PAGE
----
As John says, put the glass in the rubber. I usually use masking tape to help hold the sides and top together. When putting the gasket around the glass, run a piece of mason's line around the perimeter groove, starting and ending near the bottom center. Insert as much of the gasket as you can across the bottom of the frame. This is where it gets real. Firmly grasp both ends of the mason's line and apply enough pull to remove it from under the gasket, pulling inward. When you get to the lower corners and sides, where the gasket lip in not yet wrapped to the inside, have a helper apply very light pressure to the outside of the gasket, near the edge on both sides. The helper's job is to only apply enough pressure to keep things moving along and only where the gasket is in close proximity to the frame. This should be no more than merely running the flat of his (or her) hands along with the line pull. The line will do all of the heavy work. You want to pull the line inward, which will pull the gasket lip inward. This needs to be accomplished, with your helper, in a symmetrical manner. As you work both sides upward, the top will pull in closer. Go around the top corners as a team. Symmetry is key here. When you reach the top center with your pull line, the hard part is done. I usually use a good dousing of dish soap along the gasket to make things slick. The masking tape will tear away as you progress with the line pull. Once the gasketing is complete, install the locking strip. Start at the bottom center and work around being careful not to stretch the strip during install. Lube may be necessary here as well. If you stretch the strip, it will shrink back to it's intended size and leave a gap at your joint. It may be useful to occasionally push back on the insertion tool to relieve any stretch. If you lube with dish washing liquid, it will go much more smoothly. As John mentioned talc as a lube, it's worth a try, although I've always used dish soap. The drawback to dish soap is that you will have lots of suds in the rain until it is all rinsed away.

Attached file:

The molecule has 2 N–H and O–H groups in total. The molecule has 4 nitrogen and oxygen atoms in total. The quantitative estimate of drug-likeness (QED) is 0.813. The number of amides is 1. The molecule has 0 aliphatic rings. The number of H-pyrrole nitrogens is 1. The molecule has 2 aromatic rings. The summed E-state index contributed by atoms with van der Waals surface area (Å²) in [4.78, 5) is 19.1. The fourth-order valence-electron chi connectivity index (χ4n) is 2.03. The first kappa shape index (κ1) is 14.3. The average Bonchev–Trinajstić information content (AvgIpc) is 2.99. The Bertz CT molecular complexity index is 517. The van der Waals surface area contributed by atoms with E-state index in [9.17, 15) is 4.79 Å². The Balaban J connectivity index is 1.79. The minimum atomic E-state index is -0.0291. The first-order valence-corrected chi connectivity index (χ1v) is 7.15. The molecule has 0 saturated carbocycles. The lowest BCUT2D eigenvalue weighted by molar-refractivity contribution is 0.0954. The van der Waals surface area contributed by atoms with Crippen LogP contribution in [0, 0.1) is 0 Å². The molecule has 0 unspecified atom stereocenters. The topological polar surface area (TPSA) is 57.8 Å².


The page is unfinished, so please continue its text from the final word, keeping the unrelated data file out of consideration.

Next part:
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Re: Teach Me How to Install Glass